Measurements in Physics

Laboratory Exploration

· To introduce scientific measuring instruments.

· To practice measuring

· To achieve mastery in reporting measurements to the correct number of significant digits based on the

· Measurement kit containing: Vernier caliper, micrometer, depth gauge, metric ruler, aluminum square, plastic vial, graduated cylinder, steel ball.

Inner and outer diameters (a.k.a. internal and external diameters)

1. Measure the outer diameter of the plastic graduated cylinder.

1.1 Place the plastic graduated cylinder on the lab table. Hold the cylinder with one hand.

1.2 Using the ruler, measure the distance across the top of the cylinder. Record the distance from the outer edge of one side to the outer edge of the opposite side.

1.3 Record your measurement correctly in centimeters. Convert your centimeters into millimeters. Remember to record the correct number of significant figures.

1.4 Measure the outer diameter with the caliper. Using the ridged lines on the lower part of the Vernier caliper, open up the caliper all the way. Place the caliper over the outside edges of the cylinder.

1.5 Carefully slide the sliding scale of the caliper until the lower parallel sides of the caliper touch the cylinder. Observe where the last line on the moveable section of the caliper lies directly under another line. Record your measurement correctly in centimeters. Convert your centimeters into millimeters. Remember to record the correct number of significant figures.

2. Measure the inner diameter of the plastic graduated cylinder.

2.1 Place the graduated cylinder on the lab table. Hold it in one of your hands.

2.2 Using the ruler, measure the distance across the top of the cylinder from the inner edge of one side to the inner edge of the opposite side.

2.3 Record your measurement correctly in centimeters. Convert your centimeters into millimeters. Remember to record the correct number of significant figures.

2.4 Measure the inner diameter of the cylinder with the caliper. Invert the caliper so the upper part of the caliper is inserted into the inside of the cylinder. Place your thumb on the ridged section. Slowly move the caliper until the parallel parts for the internal measurement are touching the sides of the cylinder.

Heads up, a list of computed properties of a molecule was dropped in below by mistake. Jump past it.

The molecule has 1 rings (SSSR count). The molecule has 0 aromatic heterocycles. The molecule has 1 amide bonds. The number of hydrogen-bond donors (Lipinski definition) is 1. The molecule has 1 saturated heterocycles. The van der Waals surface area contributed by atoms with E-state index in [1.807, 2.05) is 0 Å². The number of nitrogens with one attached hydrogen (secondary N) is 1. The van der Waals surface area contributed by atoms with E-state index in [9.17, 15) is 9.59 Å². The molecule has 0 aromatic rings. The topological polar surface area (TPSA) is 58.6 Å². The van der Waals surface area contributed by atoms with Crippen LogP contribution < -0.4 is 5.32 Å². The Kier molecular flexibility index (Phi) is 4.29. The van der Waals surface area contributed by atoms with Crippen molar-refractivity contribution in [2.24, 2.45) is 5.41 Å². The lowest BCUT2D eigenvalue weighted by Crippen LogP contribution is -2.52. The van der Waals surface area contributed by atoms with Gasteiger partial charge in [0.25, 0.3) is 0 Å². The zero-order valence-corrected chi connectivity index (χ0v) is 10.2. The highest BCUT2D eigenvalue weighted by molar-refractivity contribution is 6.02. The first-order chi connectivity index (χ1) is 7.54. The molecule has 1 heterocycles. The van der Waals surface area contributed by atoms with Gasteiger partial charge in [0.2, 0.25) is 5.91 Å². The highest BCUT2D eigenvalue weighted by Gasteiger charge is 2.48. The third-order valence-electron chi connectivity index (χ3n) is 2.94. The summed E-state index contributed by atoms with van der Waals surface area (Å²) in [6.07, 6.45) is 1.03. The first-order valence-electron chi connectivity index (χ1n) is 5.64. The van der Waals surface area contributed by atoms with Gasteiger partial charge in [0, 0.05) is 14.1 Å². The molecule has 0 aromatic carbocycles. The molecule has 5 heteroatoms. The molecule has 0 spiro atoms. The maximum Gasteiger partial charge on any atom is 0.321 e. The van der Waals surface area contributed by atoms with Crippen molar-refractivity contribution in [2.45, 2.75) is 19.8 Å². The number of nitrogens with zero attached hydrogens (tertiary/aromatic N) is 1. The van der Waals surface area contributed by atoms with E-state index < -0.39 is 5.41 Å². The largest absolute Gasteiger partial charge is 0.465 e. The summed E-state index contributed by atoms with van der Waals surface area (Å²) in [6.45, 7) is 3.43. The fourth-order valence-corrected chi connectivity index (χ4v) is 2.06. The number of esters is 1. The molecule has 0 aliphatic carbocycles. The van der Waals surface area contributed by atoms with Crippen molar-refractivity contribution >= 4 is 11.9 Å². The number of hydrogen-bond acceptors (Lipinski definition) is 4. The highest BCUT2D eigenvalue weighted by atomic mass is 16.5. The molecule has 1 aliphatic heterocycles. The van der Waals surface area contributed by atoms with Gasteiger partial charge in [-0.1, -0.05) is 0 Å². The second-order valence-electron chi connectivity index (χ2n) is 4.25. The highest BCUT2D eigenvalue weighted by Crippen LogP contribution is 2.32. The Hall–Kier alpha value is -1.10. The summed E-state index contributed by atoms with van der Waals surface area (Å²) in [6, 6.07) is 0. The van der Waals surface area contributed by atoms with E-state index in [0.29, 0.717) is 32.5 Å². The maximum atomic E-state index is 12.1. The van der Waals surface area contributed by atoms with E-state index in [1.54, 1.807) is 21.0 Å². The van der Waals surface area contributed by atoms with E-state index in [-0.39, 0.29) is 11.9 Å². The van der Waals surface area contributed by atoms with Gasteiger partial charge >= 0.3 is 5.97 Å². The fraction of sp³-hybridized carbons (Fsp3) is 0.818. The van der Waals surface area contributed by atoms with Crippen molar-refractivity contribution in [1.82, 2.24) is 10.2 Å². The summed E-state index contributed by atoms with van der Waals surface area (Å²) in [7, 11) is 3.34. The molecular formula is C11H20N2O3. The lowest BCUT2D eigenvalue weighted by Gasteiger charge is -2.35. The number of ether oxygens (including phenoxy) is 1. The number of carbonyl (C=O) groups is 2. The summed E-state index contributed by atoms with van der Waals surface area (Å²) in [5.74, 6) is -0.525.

2.5 Carefully observe the inside bottom of the caliper to take your measurement in centimeters. Observe the last line of the bottom of the moveable part of the caliper to determine the internal measurement of the cylinder.

2.6 Convert your centimeters into millimeters. Remember to record the correct number of significant figures.

3. Calculating circumference and volume

3.1 Determine the circumference of the cylinder based on the outer diameter obtained from the ruler in centimeters.

3.2 Repeat the calculation using the diameter obtained from the caliper in centimeters. Record your answers in the correct number of significant figures.

3.3 Determine the depth of the cylinder using the depth gauge accessory on the caliper. Record your answer in centimeters using the correct number of significant figures.

3.4 Calculate the total volume of the cylinder in cubic centimeters using the measurements taken with the ruler and with the measurements taken with the caliper and depth gauge. Record your answer with the correct number of significant figures.

Length, Width, Area and Volume

4. Measure the length, width and height.

4.1 length

width

height

Obtain the aluminum square. Using the ruler, measure and record the length, width and height of the aluminum square. Record your answer in centimeters using the correct number of significant figures.

4.2 Calculate and record the area of the face of the aluminum square. Calculate and record the volume of the aluminum square. Record all data using the correct number of significant figures.